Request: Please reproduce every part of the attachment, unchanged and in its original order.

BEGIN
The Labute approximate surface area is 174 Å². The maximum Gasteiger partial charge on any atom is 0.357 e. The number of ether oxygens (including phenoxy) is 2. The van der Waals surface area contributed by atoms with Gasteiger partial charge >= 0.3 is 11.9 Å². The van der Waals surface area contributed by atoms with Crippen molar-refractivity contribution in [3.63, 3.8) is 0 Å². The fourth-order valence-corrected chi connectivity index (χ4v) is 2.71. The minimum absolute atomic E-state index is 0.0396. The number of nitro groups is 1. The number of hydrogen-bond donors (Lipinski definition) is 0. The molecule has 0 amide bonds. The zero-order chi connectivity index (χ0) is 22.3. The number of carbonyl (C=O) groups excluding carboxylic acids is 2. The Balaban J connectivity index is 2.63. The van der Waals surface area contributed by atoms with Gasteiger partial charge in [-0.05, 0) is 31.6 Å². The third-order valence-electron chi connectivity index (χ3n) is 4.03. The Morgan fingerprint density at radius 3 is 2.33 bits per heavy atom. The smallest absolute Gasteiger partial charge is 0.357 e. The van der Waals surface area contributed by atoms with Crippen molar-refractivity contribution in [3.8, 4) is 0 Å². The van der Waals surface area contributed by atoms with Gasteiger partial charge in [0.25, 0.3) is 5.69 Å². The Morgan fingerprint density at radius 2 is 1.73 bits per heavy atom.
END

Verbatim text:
The Labute approximate surface area is 174 Å². The maximum Gasteiger partial charge on any atom is 0.357 e. The number of ether oxygens (including phenoxy) is 2. The van der Waals surface area contributed by atoms with Gasteiger partial charge >= 0.3 is 11.9 Å². The van der Waals surface area contributed by atoms with Crippen molar-refractivity contribution in [3.63, 3.8) is 0 Å². The fourth-order valence-corrected chi connectivity index (χ4v) is 2.71. The minimum absolute atomic E-state index is 0.0396. The number of nitro groups is 1. The number of hydrogen-bond donors (Lipinski definition) is 0. The molecule has 0 amide bonds. The zero-order chi connectivity index (χ0) is 22.3. The number of carbonyl (C=O) groups excluding carboxylic acids is 2. The Balaban J connectivity index is 2.63. The van der Waals surface area contributed by atoms with Gasteiger partial charge in [-0.05, 0) is 31.6 Å². The third-order valence-electron chi connectivity index (χ3n) is 4.03. The Morgan fingerprint density at radius 3 is 2.33 bits per heavy atom. The smallest absolute Gasteiger partial charge is 0.357 e. The van der Waals surface area contributed by atoms with Crippen molar-refractivity contribution in [3.8, 4) is 0 Å². The van der Waals surface area contributed by atoms with Gasteiger partial charge in [0.25, 0.3) is 5.69 Å². The Morgan fingerprint density at radius 2 is 1.73 bits per heavy atom.